2. In a moment of great casting, Don’s son Bobby looks a lot like Don’s half-brother.
That last conversation between Bobby and Don really brought out an almost sad look from Bobby that harkened back to Don’s half brother. Overall, this was a very interesting episode to me, precisely because of this hinting back to Don’s hidden past and his seemingly lasting issues regarding his childhood. Also, the fight with Betty revealed a few things that will definitely play out for this season:
a. That theme of distance between man and woman, husband and wife, has come back strong here, right when it looked like Don and Betty were starting to really grow a little closer. Betty had no idea about Don’s past, about how deeply his father hurt him both physically and psychologically, and so she kept pushing Don to discipline Bobby by hitting him. And Don never took the opportunity to talk to Betty, let her know about his past, not until they had a shoving match. And even in the end, Don left a lot unsaid to Betty. Why? What is preventing him from opening up to her? And how long will Bobbi (the manager) hold sway over Don’s fidelity?
b. Father figures. Don is becoming more of one for Bobby. I still think we’ll see a bit of a relationship between Don and Pete. Betty may need to rely on her parents a bit more if Don can’t come through. There’s something a little fatherly between Roger Sterling and Joan. And to get religious, the Father and Peggy had a quick falling out… but will that reverse itself in the future? Where will some of these play out?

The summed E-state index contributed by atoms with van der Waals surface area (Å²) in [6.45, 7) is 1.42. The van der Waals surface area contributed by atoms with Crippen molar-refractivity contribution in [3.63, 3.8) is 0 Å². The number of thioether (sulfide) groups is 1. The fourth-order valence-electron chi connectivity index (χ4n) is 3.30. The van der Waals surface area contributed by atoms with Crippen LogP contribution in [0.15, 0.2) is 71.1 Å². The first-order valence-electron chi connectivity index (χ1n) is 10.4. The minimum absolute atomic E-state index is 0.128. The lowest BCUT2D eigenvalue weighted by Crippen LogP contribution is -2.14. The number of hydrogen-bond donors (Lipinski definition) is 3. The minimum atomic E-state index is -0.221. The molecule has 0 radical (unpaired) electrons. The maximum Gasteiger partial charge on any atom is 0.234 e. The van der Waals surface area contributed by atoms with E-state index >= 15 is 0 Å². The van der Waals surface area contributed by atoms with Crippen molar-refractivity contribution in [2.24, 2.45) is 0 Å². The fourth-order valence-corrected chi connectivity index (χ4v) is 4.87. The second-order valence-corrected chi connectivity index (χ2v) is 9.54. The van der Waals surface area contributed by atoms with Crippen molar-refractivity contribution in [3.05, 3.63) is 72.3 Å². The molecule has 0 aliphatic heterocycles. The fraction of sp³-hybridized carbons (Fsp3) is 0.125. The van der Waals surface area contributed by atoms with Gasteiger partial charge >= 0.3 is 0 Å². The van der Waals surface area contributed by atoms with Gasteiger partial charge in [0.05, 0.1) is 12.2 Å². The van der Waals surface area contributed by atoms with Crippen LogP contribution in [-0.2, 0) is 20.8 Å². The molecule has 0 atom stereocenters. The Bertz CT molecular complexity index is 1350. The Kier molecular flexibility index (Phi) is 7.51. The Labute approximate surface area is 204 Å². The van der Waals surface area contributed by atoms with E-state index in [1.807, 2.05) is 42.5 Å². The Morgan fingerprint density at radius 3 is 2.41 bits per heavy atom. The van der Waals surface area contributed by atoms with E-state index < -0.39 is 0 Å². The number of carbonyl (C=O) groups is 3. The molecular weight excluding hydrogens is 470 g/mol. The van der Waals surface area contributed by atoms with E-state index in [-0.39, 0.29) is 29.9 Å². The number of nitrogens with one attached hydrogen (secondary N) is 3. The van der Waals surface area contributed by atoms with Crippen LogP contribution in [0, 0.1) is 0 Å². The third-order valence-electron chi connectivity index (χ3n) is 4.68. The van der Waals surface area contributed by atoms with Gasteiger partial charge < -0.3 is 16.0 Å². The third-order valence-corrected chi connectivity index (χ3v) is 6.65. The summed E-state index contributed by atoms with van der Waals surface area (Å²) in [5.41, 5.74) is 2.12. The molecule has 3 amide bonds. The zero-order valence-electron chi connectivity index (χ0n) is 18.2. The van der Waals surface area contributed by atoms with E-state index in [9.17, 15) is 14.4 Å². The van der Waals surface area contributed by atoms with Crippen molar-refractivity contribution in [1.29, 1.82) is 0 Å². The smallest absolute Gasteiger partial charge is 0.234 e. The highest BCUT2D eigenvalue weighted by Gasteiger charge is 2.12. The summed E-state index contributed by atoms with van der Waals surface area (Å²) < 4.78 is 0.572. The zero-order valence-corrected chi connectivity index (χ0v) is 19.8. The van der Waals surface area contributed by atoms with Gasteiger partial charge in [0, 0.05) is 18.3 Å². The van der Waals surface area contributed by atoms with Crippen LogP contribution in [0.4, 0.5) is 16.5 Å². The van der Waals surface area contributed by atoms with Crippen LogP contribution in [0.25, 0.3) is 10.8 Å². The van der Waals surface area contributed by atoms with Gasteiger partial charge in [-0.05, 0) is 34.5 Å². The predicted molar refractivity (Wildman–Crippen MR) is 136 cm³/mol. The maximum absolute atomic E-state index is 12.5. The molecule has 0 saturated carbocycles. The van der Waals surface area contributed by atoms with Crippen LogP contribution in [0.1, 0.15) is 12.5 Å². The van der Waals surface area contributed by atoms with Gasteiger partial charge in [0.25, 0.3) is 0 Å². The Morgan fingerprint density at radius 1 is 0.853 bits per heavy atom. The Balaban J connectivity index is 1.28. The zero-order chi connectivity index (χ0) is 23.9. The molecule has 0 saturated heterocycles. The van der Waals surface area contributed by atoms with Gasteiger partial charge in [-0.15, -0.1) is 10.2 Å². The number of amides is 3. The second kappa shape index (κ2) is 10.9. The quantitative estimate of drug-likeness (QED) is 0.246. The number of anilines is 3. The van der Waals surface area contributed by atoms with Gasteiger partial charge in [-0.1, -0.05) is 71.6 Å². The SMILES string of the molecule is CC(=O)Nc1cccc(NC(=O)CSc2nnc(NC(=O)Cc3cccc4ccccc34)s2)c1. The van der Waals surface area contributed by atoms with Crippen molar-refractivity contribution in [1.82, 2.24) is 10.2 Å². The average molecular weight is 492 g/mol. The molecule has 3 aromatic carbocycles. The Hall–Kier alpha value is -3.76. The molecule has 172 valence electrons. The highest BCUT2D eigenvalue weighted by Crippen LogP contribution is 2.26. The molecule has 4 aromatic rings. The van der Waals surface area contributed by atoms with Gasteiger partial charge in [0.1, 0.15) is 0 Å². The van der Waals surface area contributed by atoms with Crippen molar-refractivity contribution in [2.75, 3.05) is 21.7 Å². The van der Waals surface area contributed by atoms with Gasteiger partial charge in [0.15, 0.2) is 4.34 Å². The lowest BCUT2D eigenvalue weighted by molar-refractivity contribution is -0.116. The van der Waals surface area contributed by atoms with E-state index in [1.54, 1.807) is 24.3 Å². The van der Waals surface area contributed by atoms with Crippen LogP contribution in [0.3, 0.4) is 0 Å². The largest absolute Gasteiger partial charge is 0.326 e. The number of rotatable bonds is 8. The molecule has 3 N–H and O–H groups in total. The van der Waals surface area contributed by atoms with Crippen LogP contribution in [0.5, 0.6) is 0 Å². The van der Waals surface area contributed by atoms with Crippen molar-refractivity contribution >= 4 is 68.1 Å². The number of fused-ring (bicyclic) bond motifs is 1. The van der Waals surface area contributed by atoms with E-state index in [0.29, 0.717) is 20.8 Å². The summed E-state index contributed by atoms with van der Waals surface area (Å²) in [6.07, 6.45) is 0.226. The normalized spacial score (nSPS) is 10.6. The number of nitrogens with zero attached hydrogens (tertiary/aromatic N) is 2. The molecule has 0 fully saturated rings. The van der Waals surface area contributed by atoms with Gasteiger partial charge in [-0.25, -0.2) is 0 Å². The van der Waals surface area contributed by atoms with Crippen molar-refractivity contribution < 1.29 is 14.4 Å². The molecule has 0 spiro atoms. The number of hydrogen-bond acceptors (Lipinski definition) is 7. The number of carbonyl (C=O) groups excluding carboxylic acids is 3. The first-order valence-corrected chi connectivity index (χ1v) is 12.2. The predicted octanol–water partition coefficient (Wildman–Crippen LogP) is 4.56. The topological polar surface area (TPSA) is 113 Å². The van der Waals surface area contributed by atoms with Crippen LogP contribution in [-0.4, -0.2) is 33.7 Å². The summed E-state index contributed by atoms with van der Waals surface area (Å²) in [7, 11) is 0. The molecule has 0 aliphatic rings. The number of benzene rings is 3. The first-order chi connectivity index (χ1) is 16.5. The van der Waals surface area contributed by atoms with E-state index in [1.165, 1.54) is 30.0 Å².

3. Duck Phillips and Don Draper are coming to a brutal fight.
It’s clear that Don made a professional mistake bringing in Duck Phillips. It almost seems like Duck is Don’s boss, what with making Don go through that terrible breakup with Mohawk, with Roger seemingly taking Duck’s side on everything… It makes me think that Don’s standing as partner at the firm is going to be in jeopardy. How will Pete side on this one? After all, with American falling way way through, Pete no longer has a reason to stick with Duck… in fact, he’s back to square one in a way.
Some additional thoughts? Add them in the comments section!
Congratulations to Nastia Liukin for winning the coveted Olympic All-Around Champion title! She was rock solid throughout the competition, and her near-perfect vault in the first rotation basically put her on the path to the gold right away. Add to that some questionable judging for Shawn Johnson’s beam routine (more on that later), and a...
Congratulations to Nastia Liukin for winning the coveted Olympic All-Around Champion title! She was rock solid throughout the competition, and her near-perfect vault in the first rotation basically put her on the path to the gold right away. Add to that some questionable judging for Shawn Johnson’s beam routine (more on that later), and a very well deserved gold medal for Liukin is the result.
Highlights of the female competition, both individual and team: